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Cyan Optics and Economic Reality

Om Malik has a post on GigaOm entitled The Return of the Optical Startup — Cyan Optics Launches discussing a new start-up in the optical space, Cyan Optics. As I read his post I had a thought, which I was happy to see he captured near the end of the article:

Many of these products have been talked about for years. In an ideal world, Cisco would have developed some of these technologies as next-generation Cerent products. When I talked to Hatfield last week, he pointed out that the carriers want to deliver more bandwidth and yet keep the costs of delivering that bandwidth low, otherwise the network economics breakdown. Cyan was started to address this quandary, he said.

I haven’t met with Cyan yet, though I may have exchanged emails with them sometime over the past year… My memory is so overloaded with cloud networking these days that I can’t recall. ;)

In any case, I’m glad to hear about their strategy for an optical multi-service platform. This is something that I’ve hoped for and expected for some time. I’m surprised that Cisco hasn’t built this already, given their integration of optical capabilities in router platforms like the CRS. With the right optical multi-service platform, technologies like GMPLS and GFP could enable more dynamic networking in the transport layer for both access and backbone. This is a vision that Cisco seems to have in their mind, and yet to me they seem blind to the need for multi-service L1 and L2 network elements.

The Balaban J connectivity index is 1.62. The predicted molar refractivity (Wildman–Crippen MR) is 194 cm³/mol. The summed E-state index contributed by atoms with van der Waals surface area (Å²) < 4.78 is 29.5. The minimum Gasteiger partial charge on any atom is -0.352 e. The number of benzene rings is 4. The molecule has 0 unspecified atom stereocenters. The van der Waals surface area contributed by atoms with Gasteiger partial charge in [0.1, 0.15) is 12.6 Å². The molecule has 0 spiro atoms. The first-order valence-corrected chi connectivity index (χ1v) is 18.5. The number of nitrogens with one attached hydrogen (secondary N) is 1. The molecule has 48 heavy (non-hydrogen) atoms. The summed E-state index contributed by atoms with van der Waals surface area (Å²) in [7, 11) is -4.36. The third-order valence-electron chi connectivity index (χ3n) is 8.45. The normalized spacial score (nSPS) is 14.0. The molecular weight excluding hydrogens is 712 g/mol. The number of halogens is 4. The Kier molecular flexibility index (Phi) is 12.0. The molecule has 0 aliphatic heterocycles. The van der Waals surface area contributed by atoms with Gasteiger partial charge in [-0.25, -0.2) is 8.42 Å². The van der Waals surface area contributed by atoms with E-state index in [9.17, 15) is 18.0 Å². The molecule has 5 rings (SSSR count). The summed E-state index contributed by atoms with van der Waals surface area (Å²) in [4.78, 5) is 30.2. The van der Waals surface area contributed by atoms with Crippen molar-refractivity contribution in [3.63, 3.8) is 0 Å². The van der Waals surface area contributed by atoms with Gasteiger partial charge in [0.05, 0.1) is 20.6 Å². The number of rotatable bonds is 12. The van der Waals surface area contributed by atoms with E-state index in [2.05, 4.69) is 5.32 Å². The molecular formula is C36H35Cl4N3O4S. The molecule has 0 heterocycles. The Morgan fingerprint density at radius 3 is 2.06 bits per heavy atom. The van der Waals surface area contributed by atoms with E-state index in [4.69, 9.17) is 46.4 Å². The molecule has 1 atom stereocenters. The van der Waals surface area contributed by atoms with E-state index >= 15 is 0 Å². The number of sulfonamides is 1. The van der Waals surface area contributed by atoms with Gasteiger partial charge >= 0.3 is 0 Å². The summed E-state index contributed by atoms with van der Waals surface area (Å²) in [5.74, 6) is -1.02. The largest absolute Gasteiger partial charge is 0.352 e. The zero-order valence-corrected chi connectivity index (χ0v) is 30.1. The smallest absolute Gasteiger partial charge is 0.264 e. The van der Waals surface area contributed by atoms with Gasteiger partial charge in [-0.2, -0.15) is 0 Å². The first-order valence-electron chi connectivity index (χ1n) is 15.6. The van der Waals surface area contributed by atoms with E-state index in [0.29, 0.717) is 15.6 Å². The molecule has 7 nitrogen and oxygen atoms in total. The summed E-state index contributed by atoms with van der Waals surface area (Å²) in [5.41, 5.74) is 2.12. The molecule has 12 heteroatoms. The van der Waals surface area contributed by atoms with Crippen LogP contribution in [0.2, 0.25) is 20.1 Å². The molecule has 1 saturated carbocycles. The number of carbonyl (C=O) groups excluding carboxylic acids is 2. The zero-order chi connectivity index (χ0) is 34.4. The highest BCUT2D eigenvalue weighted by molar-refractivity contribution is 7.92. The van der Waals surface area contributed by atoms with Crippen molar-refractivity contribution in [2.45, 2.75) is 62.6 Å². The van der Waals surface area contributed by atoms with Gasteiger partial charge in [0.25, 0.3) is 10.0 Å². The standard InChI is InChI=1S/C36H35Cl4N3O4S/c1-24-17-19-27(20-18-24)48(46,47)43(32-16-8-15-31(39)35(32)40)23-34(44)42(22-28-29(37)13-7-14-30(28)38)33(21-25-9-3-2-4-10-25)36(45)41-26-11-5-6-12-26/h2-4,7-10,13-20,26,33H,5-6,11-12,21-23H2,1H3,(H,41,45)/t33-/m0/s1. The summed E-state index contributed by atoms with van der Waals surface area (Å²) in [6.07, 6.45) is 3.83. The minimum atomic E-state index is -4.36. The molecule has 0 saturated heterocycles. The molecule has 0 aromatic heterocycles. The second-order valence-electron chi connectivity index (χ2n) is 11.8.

Cyan’s management platform also looks impressive. This isn’t an area in which Cisco has been impressive, either. But take a look at Cyan’s multi-layer visualization from their website:

Cyan Multi-Layer Visualization

Maybe Cyan can help wake Cisco up to the reality of building physical networks. Perhaps they will be an interesting acquisition target for Cisco, if not a competitor. I’ve thought the same thing about previous start-up platforms (like the impressive Hammerhead Systems L2.5 MSE platform) and I turned out to be wrong then. But perhaps the recovering economy will cast a new light on the situation. After all, we’re seeing that there is demand for bandwidth even in a broad economic down-turn. But there is money to be made only if platform vendors enable service providers to build economical networks, recognizing that profit margins are already razor-thin for most.

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